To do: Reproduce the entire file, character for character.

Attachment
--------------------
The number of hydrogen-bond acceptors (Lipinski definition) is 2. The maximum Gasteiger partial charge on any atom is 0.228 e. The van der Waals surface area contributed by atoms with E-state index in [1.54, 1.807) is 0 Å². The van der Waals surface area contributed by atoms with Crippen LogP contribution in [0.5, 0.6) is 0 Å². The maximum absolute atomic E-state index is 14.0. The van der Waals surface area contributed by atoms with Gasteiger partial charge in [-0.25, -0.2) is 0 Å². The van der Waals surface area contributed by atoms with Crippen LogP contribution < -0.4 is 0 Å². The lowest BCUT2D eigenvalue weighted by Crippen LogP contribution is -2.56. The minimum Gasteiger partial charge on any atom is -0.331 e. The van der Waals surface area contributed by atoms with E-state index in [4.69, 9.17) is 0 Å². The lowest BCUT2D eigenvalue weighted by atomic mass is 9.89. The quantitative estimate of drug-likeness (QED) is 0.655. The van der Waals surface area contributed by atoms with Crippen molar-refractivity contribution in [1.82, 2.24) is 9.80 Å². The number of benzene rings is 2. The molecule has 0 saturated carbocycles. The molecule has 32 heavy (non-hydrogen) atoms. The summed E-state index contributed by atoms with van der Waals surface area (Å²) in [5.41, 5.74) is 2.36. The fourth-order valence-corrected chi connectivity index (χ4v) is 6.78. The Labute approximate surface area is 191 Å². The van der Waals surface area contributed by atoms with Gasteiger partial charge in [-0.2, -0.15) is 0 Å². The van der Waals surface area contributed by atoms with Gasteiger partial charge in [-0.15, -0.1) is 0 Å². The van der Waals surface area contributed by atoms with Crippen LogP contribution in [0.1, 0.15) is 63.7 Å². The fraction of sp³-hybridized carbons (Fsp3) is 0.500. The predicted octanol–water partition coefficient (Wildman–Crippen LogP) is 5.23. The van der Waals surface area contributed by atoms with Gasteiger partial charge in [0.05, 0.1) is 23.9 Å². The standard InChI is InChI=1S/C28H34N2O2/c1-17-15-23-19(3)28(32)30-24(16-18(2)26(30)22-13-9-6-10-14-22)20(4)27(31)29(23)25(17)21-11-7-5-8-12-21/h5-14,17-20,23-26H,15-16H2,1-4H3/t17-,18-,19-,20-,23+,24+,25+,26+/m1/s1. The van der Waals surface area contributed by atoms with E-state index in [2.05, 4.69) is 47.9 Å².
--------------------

The number of hydrogen-bond acceptors (Lipinski definition) is 2. The maximum Gasteiger partial charge on any atom is 0.228 e. The van der Waals surface area contributed by atoms with E-state index in [1.54, 1.807) is 0 Å². The van der Waals surface area contributed by atoms with Crippen LogP contribution in [0.5, 0.6) is 0 Å². The maximum absolute atomic E-state index is 14.0. The van der Waals surface area contributed by atoms with Gasteiger partial charge in [-0.25, -0.2) is 0 Å². The van der Waals surface area contributed by atoms with Crippen LogP contribution < -0.4 is 0 Å². The lowest BCUT2D eigenvalue weighted by Crippen LogP contribution is -2.56. The minimum Gasteiger partial charge on any atom is -0.331 e. The van der Waals surface area contributed by atoms with E-state index in [4.69, 9.17) is 0 Å². The lowest BCUT2D eigenvalue weighted by atomic mass is 9.89. The quantitative estimate of drug-likeness (QED) is 0.655. The van der Waals surface area contributed by atoms with Crippen molar-refractivity contribution in [1.82, 2.24) is 9.80 Å². The number of benzene rings is 2. The molecule has 0 saturated carbocycles. The molecule has 32 heavy (non-hydrogen) atoms. The summed E-state index contributed by atoms with van der Waals surface area (Å²) in [5.41, 5.74) is 2.36. The fourth-order valence-corrected chi connectivity index (χ4v) is 6.78. The Labute approximate surface area is 191 Å². The van der Waals surface area contributed by atoms with Gasteiger partial charge in [-0.2, -0.15) is 0 Å². The van der Waals surface area contributed by atoms with Gasteiger partial charge in [-0.15, -0.1) is 0 Å². The van der Waals surface area contributed by atoms with Crippen LogP contribution in [0.1, 0.15) is 63.7 Å². The fraction of sp³-hybridized carbons (Fsp3) is 0.500. The predicted octanol–water partition coefficient (Wildman–Crippen LogP) is 5.23. The van der Waals surface area contributed by atoms with Gasteiger partial charge in [0.05, 0.1) is 23.9 Å². The standard InChI is InChI=1S/C28H34N2O2/c1-17-15-23-19(3)28(32)30-24(16-18(2)26(30)22-13-9-6-10-14-22)20(4)27(31)29(23)25(17)21-11-7-5-8-12-21/h5-14,17-20,23-26H,15-16H2,1-4H3/t17-,18-,19-,20-,23+,24+,25+,26+/m1/s1. The van der Waals surface area contributed by atoms with E-state index in [2.05, 4.69) is 47.9 Å².